In Mark 12:41 we are told that “Jesus sat over against the treasury, and beheld how the people cast money into the treasury:” This tells me that Christ sees our giving. He sees everything. Nothing escapes him. The verse goes on to say “and many that were rich cast in much.” That’s great, right? If you have it, you should give. And you should give abundantly. Verse 42 states “And there came a certain poor widow, and she threw in two mites, which make a farthing.” That would have been the smallest denomination in use at that time. Maybe equal to our pennies. But many commentators believe it was all she had to live on for that day. Can you imagine? Giving your entire salary for one day? Notice it was a widow. She had no husband, no one else to contribute to the family finances.

In verse 43, Jesus calls his disciples over: “Verily I say unto you, That this poor widow hath cast more in, than all they which have cast into the treasury.” I wonder what the disciples must have thought. “Really? You do realize she only put in two mites.” “Come on! Didn’t you see that guy just put in $100!” “What do you mean ALL? You mean to tell us her two mites were greater than all the other offerings put together?!” Sometimes the disciples were a little slow (much like we are.)

Jesus goes on to explain in verse 44. “For all they did cast in of their abundance; but she of her want did cast in all that she had, even all her living.” God does not see the gift as much as He sees the giver. William Barclay said, “The amount of the gift never matters so much as its cost to the giver, not the size of the gift, but the sacrifice.” “When it comes to our giving, God sees more than the portion: he also sees the proportion. Men see what is given, but God sees what is left and by that he measures the gift and the condition of our hearts.” (Warren Wiersbe, Be Courageous)

I’m not talking about tithing here. I think that is a totally different subject. We’re talking about giving above the tithe. (And to be honest, do we have to wait for a special offering at church to help those in need?) Our church ladies have been known to honor ministry wives with a special offering. This is above the tithe. This is something they do from their hearts. My husband has no idea who gives what, nor should he know. But God does. Like I told our ladies, if you tell your friend you can’t participate in a special offering all the while you are on your latest smartphone driving to a salon to get a pedicure with a large Starbucks drink in hand, I would say your priorities are out of order. Smartphones, pedicures, and Starbucks are not evil. (I enjoy all 3) But if we indulge in those things, and neglect the ministry, something is askew.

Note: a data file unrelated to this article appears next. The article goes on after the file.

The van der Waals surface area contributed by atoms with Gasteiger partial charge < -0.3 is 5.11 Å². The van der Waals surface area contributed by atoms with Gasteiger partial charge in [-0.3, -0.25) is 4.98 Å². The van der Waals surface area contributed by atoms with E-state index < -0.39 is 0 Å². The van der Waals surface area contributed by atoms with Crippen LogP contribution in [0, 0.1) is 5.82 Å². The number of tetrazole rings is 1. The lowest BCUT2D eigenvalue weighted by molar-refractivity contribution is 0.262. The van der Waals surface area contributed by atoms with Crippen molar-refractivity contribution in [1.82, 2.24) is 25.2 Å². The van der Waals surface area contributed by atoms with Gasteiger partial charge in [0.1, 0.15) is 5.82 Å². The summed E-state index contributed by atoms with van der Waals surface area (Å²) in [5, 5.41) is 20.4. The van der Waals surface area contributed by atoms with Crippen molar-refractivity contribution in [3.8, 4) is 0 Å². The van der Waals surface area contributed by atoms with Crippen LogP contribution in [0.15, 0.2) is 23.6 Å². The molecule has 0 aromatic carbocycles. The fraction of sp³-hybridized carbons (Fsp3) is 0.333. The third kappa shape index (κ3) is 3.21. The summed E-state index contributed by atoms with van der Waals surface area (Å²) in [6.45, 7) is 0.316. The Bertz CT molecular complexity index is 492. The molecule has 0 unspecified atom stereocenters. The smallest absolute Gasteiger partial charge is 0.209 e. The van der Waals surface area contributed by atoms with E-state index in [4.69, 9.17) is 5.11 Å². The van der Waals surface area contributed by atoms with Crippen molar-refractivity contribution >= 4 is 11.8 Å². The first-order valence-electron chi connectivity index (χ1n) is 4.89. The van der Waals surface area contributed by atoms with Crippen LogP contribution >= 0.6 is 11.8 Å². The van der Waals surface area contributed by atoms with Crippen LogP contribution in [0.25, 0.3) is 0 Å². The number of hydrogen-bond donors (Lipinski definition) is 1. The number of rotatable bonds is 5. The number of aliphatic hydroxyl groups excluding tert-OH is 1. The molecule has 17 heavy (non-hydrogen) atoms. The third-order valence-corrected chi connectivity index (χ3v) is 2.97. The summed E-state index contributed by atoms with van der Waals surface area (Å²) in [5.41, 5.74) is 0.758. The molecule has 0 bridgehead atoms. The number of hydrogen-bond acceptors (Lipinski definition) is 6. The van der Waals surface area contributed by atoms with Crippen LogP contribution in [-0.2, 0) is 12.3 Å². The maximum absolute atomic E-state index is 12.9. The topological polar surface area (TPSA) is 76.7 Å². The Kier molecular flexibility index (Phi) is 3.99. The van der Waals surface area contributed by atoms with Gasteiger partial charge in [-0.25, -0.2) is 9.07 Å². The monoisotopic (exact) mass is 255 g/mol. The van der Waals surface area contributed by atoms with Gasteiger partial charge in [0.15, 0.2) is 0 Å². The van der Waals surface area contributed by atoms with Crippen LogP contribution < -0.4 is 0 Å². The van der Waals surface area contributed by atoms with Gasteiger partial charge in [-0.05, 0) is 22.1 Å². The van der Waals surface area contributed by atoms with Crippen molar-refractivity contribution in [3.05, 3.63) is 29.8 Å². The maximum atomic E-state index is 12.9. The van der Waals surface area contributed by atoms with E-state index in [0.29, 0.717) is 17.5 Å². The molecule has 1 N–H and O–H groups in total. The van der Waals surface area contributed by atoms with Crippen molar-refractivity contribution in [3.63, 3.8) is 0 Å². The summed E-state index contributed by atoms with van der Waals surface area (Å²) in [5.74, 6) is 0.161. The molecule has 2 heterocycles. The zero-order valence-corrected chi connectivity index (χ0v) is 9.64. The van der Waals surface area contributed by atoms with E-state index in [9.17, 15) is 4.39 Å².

I looked up what people spend their money on. Let me preface by saying these things in and of themselves are not bad.

  • Cell phones: 90% of Americans have one. 58% have smartphones.
  • Starbucks: (this hits home) though I couldn’t find an exact amount for this specific company, I did find that the average American spends $1,000/year on coffee. (yes, sadly, I am among this statistic. Though I’m sure my spending isn’t nearly that high.)
  • Pets: Americans spent $56 billion on pets last year alone.
  • Movies: (going to the theater) 2012 reported $10.84 billion on ticket sales
  • Entertainment: (buying movies, music, concerts, etc.) projected to reach $597 billion by the year 2016.

C.S. Lewis, in his book “Mere Christianity”, says, “I do not believe one can settle how much we ought to give. I am afraid the only safe rule is to give more than we can spare. In other words, if our expenditure on comforts, luxuries, amusements, etc. is up to the standard common among those with the same income as our own, we are probably giving away too little. If our charities do not pinch or hamper us, I should say they are too small. There ought to be things we should like to do and cannot because our charitable expenditures excludes them.” When is the last time you gave to a special offering, helped someone in need, or bought a struggling single parent some groceries?

In II Corinthians 8:1-5 the Bible tells us of a church that “…in a great trial of affliction the abundance of their joy and their deep poverty abounded unto the riches of their liberality.” They gave as though they were rich. They didn’t complain about their husband’s income, their small house, their old car, (yes, I know there were no cars in the Bible. I’m sure they didn’t complain about their old donkeys either.) 🙂 or the meager provisions in the kitchen cabinet. According to verse 5, they “…first gave their own selves to the Lord…” They were fully surrendered to the Lord. “When we give ourselves to the Lord, we then give Him all we have, to be called for and disposed of according to His will. Whatever we use or lay out for God, it is only giving to Him what is His own.” (Matthew Henry) I’m not sure why we act like what we have is ours to keep. We should be giving back to the One who gave to us first.

We really should be careful in our complaining about our financial situations. I think we need to look at other situations and say, “Thank you, Lord. My situation could be so much worse.” Not to make ourselves feel superior, but to concentrate on God’s goodness and blessings. Out of that gratitude we should give, and give liberally.

Captain Levy, a believer from Philadelphia, was once asked how he could give so much to the Lord’s work and still possess great wealth. The Captain replied, “Oh, as I shovel it out, He shovels it in, and the Lord has a bigger shovel.”